“What do I owe you?”
You're going to go to a concert with your friend. Your friend bought the tickets, and now he's giving them to you. You want to know how much they cost, so that you can pay him back. This is what you ask him.
What do I owe you?
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If you "owe (someone)" money, it means that you are supposed to pay that person:
He owes me twenty dollars.
Reasons that you might owe someone money include:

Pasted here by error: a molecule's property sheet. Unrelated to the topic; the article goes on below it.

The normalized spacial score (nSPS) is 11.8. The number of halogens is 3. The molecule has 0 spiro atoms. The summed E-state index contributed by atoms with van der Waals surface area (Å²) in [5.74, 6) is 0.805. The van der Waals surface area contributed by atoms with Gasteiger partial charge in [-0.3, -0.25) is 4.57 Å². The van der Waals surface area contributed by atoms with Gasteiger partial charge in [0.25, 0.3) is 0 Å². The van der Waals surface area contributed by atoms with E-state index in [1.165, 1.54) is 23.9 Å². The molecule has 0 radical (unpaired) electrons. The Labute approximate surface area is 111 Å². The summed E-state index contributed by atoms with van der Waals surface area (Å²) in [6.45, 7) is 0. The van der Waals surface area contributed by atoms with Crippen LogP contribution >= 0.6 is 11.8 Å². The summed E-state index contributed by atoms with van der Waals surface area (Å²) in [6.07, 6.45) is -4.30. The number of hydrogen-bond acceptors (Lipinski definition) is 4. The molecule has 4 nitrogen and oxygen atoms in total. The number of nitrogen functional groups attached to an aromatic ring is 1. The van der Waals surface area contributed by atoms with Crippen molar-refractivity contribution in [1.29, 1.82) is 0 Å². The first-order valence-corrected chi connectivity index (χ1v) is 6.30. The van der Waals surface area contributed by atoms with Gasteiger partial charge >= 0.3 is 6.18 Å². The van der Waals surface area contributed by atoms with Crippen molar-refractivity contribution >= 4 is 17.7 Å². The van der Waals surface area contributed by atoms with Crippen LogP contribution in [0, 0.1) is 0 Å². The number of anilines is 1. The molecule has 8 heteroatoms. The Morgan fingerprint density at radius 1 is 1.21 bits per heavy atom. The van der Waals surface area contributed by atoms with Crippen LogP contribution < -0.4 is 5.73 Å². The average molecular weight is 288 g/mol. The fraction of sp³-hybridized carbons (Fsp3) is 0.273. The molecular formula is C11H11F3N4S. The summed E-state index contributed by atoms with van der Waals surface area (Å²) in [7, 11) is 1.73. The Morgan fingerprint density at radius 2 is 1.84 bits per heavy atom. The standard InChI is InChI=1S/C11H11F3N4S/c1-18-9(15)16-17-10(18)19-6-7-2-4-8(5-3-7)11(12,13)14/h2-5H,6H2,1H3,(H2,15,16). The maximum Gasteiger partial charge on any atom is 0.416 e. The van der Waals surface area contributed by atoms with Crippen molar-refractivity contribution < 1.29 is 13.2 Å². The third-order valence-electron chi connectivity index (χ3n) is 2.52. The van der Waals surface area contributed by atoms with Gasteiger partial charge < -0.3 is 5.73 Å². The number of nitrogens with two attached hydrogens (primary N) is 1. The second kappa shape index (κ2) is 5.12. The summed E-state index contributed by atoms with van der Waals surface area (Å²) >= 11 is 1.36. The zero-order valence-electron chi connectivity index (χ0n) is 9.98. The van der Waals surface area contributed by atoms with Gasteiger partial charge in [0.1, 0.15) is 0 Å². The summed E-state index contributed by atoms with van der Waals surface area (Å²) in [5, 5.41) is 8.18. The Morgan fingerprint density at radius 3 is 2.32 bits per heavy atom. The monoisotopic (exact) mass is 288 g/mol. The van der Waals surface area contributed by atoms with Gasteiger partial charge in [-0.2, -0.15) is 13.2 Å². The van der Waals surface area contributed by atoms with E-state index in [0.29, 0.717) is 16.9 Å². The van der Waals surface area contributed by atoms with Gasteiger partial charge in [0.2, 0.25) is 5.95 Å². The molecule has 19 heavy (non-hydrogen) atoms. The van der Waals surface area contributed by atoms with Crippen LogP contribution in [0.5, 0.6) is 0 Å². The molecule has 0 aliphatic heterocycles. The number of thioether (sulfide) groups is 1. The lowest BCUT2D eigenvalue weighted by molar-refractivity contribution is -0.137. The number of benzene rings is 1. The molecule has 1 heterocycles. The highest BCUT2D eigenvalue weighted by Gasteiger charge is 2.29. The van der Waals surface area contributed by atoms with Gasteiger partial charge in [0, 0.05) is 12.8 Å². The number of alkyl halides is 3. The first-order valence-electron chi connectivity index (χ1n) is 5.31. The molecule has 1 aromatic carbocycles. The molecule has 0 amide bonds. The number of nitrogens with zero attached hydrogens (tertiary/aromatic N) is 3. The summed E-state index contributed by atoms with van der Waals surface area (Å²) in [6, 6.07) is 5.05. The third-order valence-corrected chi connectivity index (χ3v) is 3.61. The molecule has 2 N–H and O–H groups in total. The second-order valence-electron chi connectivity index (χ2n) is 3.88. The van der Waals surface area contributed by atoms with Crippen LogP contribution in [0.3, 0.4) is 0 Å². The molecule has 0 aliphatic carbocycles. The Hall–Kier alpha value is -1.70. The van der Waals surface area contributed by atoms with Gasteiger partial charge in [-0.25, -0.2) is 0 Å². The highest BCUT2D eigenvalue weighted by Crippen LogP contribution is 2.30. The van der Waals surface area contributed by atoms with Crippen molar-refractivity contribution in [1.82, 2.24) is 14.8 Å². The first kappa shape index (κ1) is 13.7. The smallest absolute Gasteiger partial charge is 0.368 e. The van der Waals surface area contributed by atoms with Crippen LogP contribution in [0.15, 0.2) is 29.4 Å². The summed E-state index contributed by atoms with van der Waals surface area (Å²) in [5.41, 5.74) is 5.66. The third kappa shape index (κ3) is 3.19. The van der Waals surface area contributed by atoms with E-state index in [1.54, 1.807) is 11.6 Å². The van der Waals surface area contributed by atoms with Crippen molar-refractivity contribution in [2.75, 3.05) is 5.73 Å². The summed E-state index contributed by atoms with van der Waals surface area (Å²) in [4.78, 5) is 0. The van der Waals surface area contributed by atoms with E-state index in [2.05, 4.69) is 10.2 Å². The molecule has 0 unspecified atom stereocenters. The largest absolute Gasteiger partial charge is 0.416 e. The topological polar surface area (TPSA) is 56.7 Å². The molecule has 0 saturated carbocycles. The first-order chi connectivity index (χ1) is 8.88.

- you borrowed it from them
- you broke something that belonged to them
- you lost a bet
- you're buying something from them
You can also "owe" other things, like favors:
I owe him a favor because he helped me move a couple of months ago.
"Owing a favor" means that someone did something nice for you, so you need to do something nice to repay them.
This is a question that means "How much money do I owe you?"
A: Here you go.
B: Thanks. What do I owe you?
You ask "What do I owe you?" in casual situations. A slightly more formal version is:
How much do I owe you?